Alcohol Induced Dementia
In an episode of the TV series Criminal Minds, the wife of one of the profilers has been murdered by a serial killer. The victim’s father blames his son-in-law for her death. Later, the victim’s father learns that he is suffering from dementia, but is almost happy about it since it means he will forget about his daughter and what happened to her. This short account illustrates the horror of what happens to victims of dementia. The loss of memory reaches the point that they forget even the people closest to them. Dementia is generally the result of unknown factors, but alcohol abuse can result in dementia as well. Moderate or heavy drinking cause damage to the brain and cause the body to have difficulty with the processing of thiamine. These two factors, brain damage and thiamine issues, are at the heart of alcohol induced dementia.
What is Alcohol Induced Dementia?
Alcohol induced dementia results from damage done to the brain by alcohol and damage done to the body’s ability to process vitamin B-1, commonly known as thiamine. In general, the symptoms of dementia, including alcohol induced dementia, are:
- Memory Loss
- Difficulty communicating, solving problems, planning or reasoning
- Loss of motor function
- Depression or Anxiety
- Changes in Behavior or Personality
Drugs and alcohol kill brain cells faster than aging does. Heavy drinkers are 3 times more likely than those who are not heavy drinkers to suffer from some form of dementia by the time they are 65 years old. Because alcohol affects women more than men, they also suffer its negative effects more than men. People who are heavy drinkers in midlife or older are more likely to suffer from alcohol-induced dementia, due in part to fact that heavy drinking prevents neurons from regenerating and disturbs the processing of thiamine. About 78% of people diagnosed with Alcohol Abuse Disorder are also diagnosed with some kind of brain pathology.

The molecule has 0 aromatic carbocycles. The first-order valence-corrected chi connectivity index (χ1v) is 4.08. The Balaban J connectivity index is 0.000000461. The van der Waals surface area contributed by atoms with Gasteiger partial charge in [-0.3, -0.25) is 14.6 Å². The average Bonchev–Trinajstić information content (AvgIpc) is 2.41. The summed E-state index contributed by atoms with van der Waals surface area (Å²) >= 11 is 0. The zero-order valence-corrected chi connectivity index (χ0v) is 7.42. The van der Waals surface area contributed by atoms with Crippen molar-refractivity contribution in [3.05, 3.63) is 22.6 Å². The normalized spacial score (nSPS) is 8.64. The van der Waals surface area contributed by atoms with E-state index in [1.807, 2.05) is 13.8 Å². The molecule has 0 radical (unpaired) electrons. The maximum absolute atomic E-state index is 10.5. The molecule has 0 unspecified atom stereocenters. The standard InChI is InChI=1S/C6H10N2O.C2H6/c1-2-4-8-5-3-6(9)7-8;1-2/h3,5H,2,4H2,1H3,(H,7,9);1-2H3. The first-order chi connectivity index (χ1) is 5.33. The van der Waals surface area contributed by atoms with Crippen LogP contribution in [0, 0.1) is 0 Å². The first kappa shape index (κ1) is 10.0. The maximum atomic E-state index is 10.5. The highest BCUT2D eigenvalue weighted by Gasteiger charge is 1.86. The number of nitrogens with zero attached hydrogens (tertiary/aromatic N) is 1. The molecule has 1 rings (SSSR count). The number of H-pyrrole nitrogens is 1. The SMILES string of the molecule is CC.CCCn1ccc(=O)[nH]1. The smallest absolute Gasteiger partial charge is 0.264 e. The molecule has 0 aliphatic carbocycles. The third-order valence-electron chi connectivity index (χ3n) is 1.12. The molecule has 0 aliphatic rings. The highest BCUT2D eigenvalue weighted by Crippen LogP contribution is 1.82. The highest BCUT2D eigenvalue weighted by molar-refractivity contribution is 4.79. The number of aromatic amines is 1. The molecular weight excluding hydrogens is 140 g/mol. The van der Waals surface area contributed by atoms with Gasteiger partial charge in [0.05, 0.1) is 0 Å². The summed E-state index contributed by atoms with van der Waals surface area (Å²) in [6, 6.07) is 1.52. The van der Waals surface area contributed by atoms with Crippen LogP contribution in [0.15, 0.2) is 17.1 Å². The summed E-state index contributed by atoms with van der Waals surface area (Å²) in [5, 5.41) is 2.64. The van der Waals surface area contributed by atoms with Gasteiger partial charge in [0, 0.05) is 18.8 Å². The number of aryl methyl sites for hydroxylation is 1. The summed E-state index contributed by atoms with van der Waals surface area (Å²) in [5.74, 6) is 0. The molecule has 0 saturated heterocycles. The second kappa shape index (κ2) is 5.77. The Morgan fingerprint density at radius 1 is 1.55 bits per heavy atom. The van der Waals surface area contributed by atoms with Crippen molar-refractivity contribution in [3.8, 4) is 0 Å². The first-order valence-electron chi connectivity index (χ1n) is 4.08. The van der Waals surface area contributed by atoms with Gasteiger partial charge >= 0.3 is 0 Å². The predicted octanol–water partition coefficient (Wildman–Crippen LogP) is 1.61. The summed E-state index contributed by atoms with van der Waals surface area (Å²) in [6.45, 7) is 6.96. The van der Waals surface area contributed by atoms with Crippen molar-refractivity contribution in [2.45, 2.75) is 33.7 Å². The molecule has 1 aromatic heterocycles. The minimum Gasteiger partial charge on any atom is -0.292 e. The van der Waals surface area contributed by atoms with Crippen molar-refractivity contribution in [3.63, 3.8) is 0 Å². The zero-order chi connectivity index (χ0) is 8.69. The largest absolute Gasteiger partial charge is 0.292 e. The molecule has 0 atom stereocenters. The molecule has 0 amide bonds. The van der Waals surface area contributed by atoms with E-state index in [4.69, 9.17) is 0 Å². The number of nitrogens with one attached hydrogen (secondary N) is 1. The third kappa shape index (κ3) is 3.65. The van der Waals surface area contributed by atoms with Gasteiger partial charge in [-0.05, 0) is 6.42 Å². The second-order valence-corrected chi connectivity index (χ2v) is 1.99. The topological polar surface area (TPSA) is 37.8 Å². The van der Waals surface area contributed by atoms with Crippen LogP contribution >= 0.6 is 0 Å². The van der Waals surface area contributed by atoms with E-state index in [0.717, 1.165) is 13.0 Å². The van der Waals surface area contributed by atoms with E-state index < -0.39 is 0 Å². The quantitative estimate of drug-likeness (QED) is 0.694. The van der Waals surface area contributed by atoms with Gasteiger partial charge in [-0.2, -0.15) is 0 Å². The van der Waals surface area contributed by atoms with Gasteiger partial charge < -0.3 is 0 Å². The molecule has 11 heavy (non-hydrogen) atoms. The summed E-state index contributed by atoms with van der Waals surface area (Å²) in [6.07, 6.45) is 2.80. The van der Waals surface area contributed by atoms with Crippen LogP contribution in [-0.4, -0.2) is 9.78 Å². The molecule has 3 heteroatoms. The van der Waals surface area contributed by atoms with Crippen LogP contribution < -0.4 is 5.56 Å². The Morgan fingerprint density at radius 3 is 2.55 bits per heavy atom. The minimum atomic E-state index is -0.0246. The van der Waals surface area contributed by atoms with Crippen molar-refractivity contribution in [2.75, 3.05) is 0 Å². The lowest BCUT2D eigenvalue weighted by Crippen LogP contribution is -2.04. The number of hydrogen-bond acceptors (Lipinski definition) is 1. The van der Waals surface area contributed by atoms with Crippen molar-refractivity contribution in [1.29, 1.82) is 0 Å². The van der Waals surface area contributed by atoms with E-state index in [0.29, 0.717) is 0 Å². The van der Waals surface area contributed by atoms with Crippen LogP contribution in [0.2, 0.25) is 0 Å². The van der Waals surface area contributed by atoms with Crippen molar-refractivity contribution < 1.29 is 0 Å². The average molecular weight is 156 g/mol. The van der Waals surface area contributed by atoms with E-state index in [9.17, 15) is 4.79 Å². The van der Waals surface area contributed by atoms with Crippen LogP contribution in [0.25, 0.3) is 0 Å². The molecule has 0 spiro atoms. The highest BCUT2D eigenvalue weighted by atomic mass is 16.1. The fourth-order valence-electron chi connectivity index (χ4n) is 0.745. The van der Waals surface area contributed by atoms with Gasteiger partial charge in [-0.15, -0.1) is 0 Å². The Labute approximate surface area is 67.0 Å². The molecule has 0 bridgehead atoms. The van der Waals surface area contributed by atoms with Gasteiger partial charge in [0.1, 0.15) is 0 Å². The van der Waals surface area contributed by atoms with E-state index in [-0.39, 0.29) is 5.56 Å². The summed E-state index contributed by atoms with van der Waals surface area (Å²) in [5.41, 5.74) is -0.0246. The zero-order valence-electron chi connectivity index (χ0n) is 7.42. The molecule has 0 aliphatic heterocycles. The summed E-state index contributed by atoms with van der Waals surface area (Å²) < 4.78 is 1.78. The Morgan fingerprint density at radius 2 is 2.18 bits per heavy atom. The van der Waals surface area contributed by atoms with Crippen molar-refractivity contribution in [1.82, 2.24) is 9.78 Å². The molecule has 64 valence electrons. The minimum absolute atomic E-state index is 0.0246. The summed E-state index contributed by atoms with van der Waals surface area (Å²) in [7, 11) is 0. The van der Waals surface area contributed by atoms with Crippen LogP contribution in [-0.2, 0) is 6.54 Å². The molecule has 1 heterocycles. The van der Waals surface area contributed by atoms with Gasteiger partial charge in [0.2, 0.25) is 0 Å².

Wernicke-Korsakoff Syndrome is the most common form of alcohol related dementia. Wernicke’s encephalology, which negatively effects coordination and movement and Korsakoff’s dementia, which negatively effects memory and learning, are both caused by a deficiency in thiamine. Either disorder may appear separately or both may appear together. Alcohol prevents the proper processing of thiamine. This syndrome may or may not clear up if the victim stops drinking, depending on the severity of the damage that has already been done to the brain. Victims of dementia who continue drinking will likely suffer from increasingly worse dementia.
While it is a form of dementia, alcohol induced dementia is distinct from the more commonly known Alzheimer’s Disease. The first step in treatment is, of course, that the victim cease using alcohol. Since alcohol has a negative impact on the body’s ability to absorb and process certain vitamins and minerals, it is also important to adopt a healthier diet and take nutrients. Depending on the degree of damage to the brain, these steps may or may not result in improvement to alcohol induced dementia. It is very important that the victim of alcohol induced dementia remain abstinent from alcohol. To this end, the person in treatment may need counseling, skills to resist the craving for alcohol, and participation in a self-help group such as Alcoholics Anonymous.
Dementia and Alcohol
Any form of dementia is a very emotionally painful disease both for the victim and for their close friends and family. One form of dementia that is caused by alcohol abuse can be treated with varying degrees of success. Fortunately, restricting alcohol use to a minimum can prevent the development of alcohol induced dementia. Because the damage to the brain that is caused by alcohol gets worse as alcohol abuse continues, the sooner the person stops drinking the less damage will be done to the brain. Today is the day to stop drinking, whether no damage is yet apparent or damage has begun to impact brain function. Don’t stop someday. Stop now.
For more information and to learn about treatment, contact our helpline at 855-216-0376. Call us anytime (available 24/7), and get the help you need.